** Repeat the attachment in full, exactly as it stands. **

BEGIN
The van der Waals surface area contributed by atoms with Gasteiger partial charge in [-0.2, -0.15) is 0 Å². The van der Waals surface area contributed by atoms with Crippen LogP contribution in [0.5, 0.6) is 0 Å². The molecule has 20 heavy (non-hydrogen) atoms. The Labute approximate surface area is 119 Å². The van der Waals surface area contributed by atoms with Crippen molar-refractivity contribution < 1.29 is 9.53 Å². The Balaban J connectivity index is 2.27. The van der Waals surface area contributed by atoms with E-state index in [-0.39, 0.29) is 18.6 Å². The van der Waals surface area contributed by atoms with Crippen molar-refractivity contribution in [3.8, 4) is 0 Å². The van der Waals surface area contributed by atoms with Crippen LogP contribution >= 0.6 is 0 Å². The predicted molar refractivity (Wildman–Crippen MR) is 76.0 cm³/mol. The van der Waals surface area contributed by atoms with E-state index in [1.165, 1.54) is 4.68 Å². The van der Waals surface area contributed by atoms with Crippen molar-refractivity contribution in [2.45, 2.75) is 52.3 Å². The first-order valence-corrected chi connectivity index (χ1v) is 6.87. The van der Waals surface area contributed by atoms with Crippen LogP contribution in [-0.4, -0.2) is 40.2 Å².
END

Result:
The van der Waals surface area contributed by atoms with Gasteiger partial charge in [-0.2, -0.15) is 0 Å². The van der Waals surface area contributed by atoms with Crippen LogP contribution in [0.5, 0.6) is 0 Å². The molecule has 20 heavy (non-hydrogen) atoms. The Labute approximate surface area is 119 Å². The van der Waals surface area contributed by atoms with Crippen molar-refractivity contribution < 1.29 is 9.53 Å². The Balaban J connectivity index is 2.27. The van der Waals surface area contributed by atoms with E-state index in [-0.39, 0.29) is 18.6 Å². The van der Waals surface area contributed by atoms with Crippen molar-refractivity contribution in [3.8, 4) is 0 Å². The van der Waals surface area contributed by atoms with Crippen LogP contribution >= 0.6 is 0 Å². The predicted molar refractivity (Wildman–Crippen MR) is 76.0 cm³/mol. The van der Waals surface area contributed by atoms with E-state index in [1.165, 1.54) is 4.68 Å². The van der Waals surface area contributed by atoms with Crippen molar-refractivity contribution in [2.45, 2.75) is 52.3 Å². The first-order valence-corrected chi connectivity index (χ1v) is 6.87. The van der Waals surface area contributed by atoms with Crippen LogP contribution in [-0.4, -0.2) is 40.2 Å².